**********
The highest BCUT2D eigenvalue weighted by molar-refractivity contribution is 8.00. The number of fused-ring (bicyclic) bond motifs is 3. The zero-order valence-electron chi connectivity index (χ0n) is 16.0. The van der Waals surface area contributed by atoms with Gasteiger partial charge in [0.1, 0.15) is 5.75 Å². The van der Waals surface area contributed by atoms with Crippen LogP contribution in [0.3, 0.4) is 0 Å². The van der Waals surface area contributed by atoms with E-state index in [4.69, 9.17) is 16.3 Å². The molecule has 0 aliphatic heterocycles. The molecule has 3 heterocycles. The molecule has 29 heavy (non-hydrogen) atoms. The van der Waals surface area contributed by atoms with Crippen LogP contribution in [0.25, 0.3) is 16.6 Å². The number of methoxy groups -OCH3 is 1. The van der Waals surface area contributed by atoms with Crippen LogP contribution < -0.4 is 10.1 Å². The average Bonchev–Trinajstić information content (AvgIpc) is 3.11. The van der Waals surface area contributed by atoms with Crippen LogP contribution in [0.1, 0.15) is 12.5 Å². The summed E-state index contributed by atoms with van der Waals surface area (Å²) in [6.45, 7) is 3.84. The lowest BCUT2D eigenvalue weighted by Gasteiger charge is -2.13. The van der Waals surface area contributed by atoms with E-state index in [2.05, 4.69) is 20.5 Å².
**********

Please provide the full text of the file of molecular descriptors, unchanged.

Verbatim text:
The highest BCUT2D eigenvalue weighted by molar-refractivity contribution is 8.00. The number of fused-ring (bicyclic) bond motifs is 3. The zero-order valence-electron chi connectivity index (χ0n) is 16.0. The van der Waals surface area contributed by atoms with Gasteiger partial charge in [0.1, 0.15) is 5.75 Å². The van der Waals surface area contributed by atoms with Crippen LogP contribution in [0.3, 0.4) is 0 Å². The van der Waals surface area contributed by atoms with E-state index in [4.69, 9.17) is 16.3 Å². The molecule has 0 aliphatic heterocycles. The molecule has 3 heterocycles. The molecule has 29 heavy (non-hydrogen) atoms. The van der Waals surface area contributed by atoms with Crippen LogP contribution in [0.25, 0.3) is 16.6 Å². The number of methoxy groups -OCH3 is 1. The van der Waals surface area contributed by atoms with Crippen LogP contribution < -0.4 is 10.1 Å². The average Bonchev–Trinajstić information content (AvgIpc) is 3.11. The van der Waals surface area contributed by atoms with Crippen LogP contribution in [0.1, 0.15) is 12.5 Å². The summed E-state index contributed by atoms with van der Waals surface area (Å²) in [6.45, 7) is 3.84. The lowest BCUT2D eigenvalue weighted by Gasteiger charge is -2.13. The van der Waals surface area contributed by atoms with E-state index in [2.05, 4.69) is 20.5 Å².